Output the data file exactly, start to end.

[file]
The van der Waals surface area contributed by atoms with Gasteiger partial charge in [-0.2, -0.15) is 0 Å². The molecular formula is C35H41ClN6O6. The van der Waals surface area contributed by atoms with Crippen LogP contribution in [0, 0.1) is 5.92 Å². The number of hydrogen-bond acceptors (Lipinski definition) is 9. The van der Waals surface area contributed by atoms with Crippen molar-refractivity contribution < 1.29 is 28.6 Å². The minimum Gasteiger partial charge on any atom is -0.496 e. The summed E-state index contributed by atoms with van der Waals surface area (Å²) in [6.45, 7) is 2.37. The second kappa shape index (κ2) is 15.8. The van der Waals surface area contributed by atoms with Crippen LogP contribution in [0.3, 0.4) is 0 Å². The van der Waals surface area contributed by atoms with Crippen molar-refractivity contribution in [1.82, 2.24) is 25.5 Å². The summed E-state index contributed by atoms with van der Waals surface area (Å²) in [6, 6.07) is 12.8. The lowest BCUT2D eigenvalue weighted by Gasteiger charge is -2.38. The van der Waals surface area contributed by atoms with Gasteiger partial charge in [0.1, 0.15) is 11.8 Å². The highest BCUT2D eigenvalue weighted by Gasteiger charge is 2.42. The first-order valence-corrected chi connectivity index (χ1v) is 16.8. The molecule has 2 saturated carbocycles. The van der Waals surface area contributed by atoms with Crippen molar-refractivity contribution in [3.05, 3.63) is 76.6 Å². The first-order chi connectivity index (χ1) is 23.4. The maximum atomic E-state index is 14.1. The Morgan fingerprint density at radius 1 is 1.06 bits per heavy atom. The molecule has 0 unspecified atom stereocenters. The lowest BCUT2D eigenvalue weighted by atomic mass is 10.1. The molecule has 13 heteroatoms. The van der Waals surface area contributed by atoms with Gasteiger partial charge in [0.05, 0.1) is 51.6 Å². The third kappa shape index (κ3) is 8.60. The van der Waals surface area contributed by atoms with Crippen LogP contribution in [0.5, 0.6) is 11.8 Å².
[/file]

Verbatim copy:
The van der Waals surface area contributed by atoms with Gasteiger partial charge in [-0.2, -0.15) is 0 Å². The molecular formula is C35H41ClN6O6. The van der Waals surface area contributed by atoms with Crippen LogP contribution in [0, 0.1) is 5.92 Å². The number of hydrogen-bond acceptors (Lipinski definition) is 9. The van der Waals surface area contributed by atoms with Crippen molar-refractivity contribution < 1.29 is 28.6 Å². The minimum Gasteiger partial charge on any atom is -0.496 e. The summed E-state index contributed by atoms with van der Waals surface area (Å²) in [6.45, 7) is 2.37. The second kappa shape index (κ2) is 15.8. The van der Waals surface area contributed by atoms with Crippen LogP contribution in [0.3, 0.4) is 0 Å². The van der Waals surface area contributed by atoms with Crippen molar-refractivity contribution in [1.82, 2.24) is 25.5 Å². The summed E-state index contributed by atoms with van der Waals surface area (Å²) in [6, 6.07) is 12.8. The lowest BCUT2D eigenvalue weighted by Gasteiger charge is -2.38. The van der Waals surface area contributed by atoms with Gasteiger partial charge in [0.1, 0.15) is 11.8 Å². The highest BCUT2D eigenvalue weighted by Gasteiger charge is 2.42. The first-order valence-corrected chi connectivity index (χ1v) is 16.8. The molecule has 2 saturated carbocycles. The van der Waals surface area contributed by atoms with Crippen molar-refractivity contribution in [3.05, 3.63) is 76.6 Å². The first-order chi connectivity index (χ1) is 23.4. The maximum atomic E-state index is 14.1. The Morgan fingerprint density at radius 1 is 1.06 bits per heavy atom. The molecule has 0 unspecified atom stereocenters. The lowest BCUT2D eigenvalue weighted by atomic mass is 10.1. The molecule has 13 heteroatoms. The van der Waals surface area contributed by atoms with Gasteiger partial charge in [0.05, 0.1) is 51.6 Å². The third kappa shape index (κ3) is 8.60. The van der Waals surface area contributed by atoms with Crippen LogP contribution in [0.5, 0.6) is 11.8 Å².